33. Povinelli DJ (2000) Folk physics for apes: the chimpanzee’s theory of how the world works. Oxford University Press, OxfordGoogle Scholar
  34. Raghubir P, Krishna A (1999) Vital dimensions in volume perception: can the eye fool the stomach? J Marketing Res 36:313–326CrossRefGoogle Scholar
  35. Rumbaugh DM, Savage-Rumbaugh ES, Hegel MT (1987) Summation in the chimpanzee (Pan troglodytes). J Exp Psychol Anim Behav Proc 13:107–115CrossRefGoogle Scholar
  36. Santos LR, Barnes JL, Mahajan N (2005) Expectations about numerical events in four lemur species Eulemur fulvus, Eulemur mongoz, Lemur catta, and Varecia rubra. Anim Cogn 8:253–262CrossRefPubMedGoogle Scholar
  37. Shumaker RW, Palkovich AM, Beck BB, Guagnano GA, Morowitz H (2001) Spontaneous use of magnitude discrimination and ordination by the orangutan (Pongo pygmaeus). J Comp Psychol 115:385–391CrossRefPubMedGoogle Scholar
  38. Silva FJ, Page DM, Silva KM (2005) Methodological-conceptual problems in the study of chimpanzees’ folk physics: how studies with adult humans can help. Learn Behav 33:47–58PubMedGoogle Scholar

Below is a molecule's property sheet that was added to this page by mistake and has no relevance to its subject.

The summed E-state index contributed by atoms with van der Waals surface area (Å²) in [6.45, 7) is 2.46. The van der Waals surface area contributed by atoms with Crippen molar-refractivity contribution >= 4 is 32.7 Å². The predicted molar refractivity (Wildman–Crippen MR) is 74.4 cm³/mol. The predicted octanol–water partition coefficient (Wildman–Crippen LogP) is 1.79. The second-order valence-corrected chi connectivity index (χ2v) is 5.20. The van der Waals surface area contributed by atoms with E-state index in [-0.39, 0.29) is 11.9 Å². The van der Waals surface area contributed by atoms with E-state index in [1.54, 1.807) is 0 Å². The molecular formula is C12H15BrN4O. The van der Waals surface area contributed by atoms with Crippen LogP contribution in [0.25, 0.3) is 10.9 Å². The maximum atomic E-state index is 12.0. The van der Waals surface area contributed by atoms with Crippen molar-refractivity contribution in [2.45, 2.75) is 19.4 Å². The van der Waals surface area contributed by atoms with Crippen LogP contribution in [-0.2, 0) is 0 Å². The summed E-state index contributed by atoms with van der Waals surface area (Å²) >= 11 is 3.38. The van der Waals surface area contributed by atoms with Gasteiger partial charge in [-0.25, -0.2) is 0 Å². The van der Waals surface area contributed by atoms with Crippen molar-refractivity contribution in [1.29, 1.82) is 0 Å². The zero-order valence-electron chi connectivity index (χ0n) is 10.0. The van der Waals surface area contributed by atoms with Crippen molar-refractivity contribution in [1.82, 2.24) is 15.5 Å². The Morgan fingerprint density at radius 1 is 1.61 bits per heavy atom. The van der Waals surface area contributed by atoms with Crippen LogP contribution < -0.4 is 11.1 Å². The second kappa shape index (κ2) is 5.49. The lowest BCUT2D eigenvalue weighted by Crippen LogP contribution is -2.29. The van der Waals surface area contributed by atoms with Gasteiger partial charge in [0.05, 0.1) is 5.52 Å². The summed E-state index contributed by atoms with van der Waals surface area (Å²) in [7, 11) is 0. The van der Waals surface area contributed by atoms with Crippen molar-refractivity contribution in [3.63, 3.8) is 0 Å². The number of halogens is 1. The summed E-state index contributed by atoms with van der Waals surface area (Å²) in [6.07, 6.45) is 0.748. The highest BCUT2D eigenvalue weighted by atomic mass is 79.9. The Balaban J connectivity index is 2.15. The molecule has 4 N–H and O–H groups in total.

39. Suda C, Call J (2004) Piagetian liquid conservation in the great apes (Pan paniscus, Pan troglodytes, and Pongo pygmaeus). J Comp Psychol 118:265–279CrossRefPubMedGoogle Scholar
  40. Suda C, Call J (2005) Piagetian conservation of discrete quantities in bonobos (Pan paniscus), chimpanzees (Pan troglodytes), and orangutans (Pongo pygaeus). Anim Cogn 8:220–235CrossRefPubMedGoogle Scholar
  41. vanMarle K, Aw J, McCrink K, Santos LA (2006) How capuchin monkeys (Cebus apella) quantify objects and substances. J Comp Psychol 120:416–426CrossRefPubMedGoogle Scholar
  42. Wansink B, Van Ittersum K (2003) Bottoms up! The influence of elongation on pouring and consumption volume. J Consume Res 331:1512–1514Google Scholar
  43. Wansink B, Van Ittersum K (2005) Shape of glass and amount of alcohol poured: comparative study of effect of practice and concentration. Br Med J 331:1512–1514CrossRefGoogle Scholar
  44. Woodruff G, Premack D, Kennel K (1978) Conservation of liquid and solid quantity by the chimpanzee. Science 202:991–994CrossRefPubMedGoogle Scholar

Copyright information

© Springer-Verlag 2010

Authors and Affiliations

  1. 1.Language Research CenterGeorgia State UniversityAtlantaUSA

Personalised recommendations